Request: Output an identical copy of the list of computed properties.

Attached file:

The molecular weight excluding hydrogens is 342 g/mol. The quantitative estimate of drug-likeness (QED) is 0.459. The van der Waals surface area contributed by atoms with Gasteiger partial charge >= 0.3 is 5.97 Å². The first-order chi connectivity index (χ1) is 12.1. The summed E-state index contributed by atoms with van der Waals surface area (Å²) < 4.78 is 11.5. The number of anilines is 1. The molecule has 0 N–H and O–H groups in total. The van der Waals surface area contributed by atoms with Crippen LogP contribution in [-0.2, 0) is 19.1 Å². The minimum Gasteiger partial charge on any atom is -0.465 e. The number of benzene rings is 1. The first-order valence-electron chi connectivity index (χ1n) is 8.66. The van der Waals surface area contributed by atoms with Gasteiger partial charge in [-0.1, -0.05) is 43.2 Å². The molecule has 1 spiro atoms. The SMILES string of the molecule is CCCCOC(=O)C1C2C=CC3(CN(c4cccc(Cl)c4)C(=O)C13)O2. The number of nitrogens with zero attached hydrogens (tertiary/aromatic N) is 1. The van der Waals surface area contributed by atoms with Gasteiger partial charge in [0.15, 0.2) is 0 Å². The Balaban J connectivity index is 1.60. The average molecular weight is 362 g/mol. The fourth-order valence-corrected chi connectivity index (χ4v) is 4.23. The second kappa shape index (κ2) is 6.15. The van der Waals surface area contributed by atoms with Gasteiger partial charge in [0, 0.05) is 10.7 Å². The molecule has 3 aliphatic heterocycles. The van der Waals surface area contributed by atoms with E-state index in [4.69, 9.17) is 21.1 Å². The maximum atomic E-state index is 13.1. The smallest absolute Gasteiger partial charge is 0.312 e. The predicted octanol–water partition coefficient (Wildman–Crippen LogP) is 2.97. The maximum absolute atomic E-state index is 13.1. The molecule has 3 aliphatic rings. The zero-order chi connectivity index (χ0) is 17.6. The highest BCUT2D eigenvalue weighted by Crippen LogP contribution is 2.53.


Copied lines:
The molecular weight excluding hydrogens is 342 g/mol. The quantitative estimate of drug-likeness (QED) is 0.459. The van der Waals surface area contributed by atoms with Gasteiger partial charge >= 0.3 is 5.97 Å². The first-order chi connectivity index (χ1) is 12.1. The summed E-state index contributed by atoms with van der Waals surface area (Å²) < 4.78 is 11.5. The number of anilines is 1. The molecule has 0 N–H and O–H groups in total. The van der Waals surface area contributed by atoms with Crippen LogP contribution in [-0.2, 0) is 19.1 Å². The minimum Gasteiger partial charge on any atom is -0.465 e. The number of benzene rings is 1. The first-order valence-electron chi connectivity index (χ1n) is 8.66. The van der Waals surface area contributed by atoms with Gasteiger partial charge in [-0.1, -0.05) is 43.2 Å². The molecule has 1 spiro atoms. The SMILES string of the molecule is CCCCOC(=O)C1C2C=CC3(CN(c4cccc(Cl)c4)C(=O)C13)O2. The number of nitrogens with zero attached hydrogens (tertiary/aromatic N) is 1. The van der Waals surface area contributed by atoms with Gasteiger partial charge in [0.15, 0.2) is 0 Å². The Balaban J connectivity index is 1.60. The average molecular weight is 362 g/mol. The fourth-order valence-corrected chi connectivity index (χ4v) is 4.23. The second kappa shape index (κ2) is 6.15. The van der Waals surface area contributed by atoms with Gasteiger partial charge in [0, 0.05) is 10.7 Å². The molecule has 3 aliphatic heterocycles. The van der Waals surface area contributed by atoms with E-state index in [4.69, 9.17) is 21.1 Å². The maximum atomic E-state index is 13.1. The smallest absolute Gasteiger partial charge is 0.312 e. The predicted octanol–water partition coefficient (Wildman–Crippen LogP) is 2.97. The maximum absolute atomic E-state index is 13.1. The molecule has 3 aliphatic rings. The zero-order chi connectivity index (χ0) is 17.6. The highest BCUT2D eigenvalue weighted by Crippen LogP contribution is 2.53.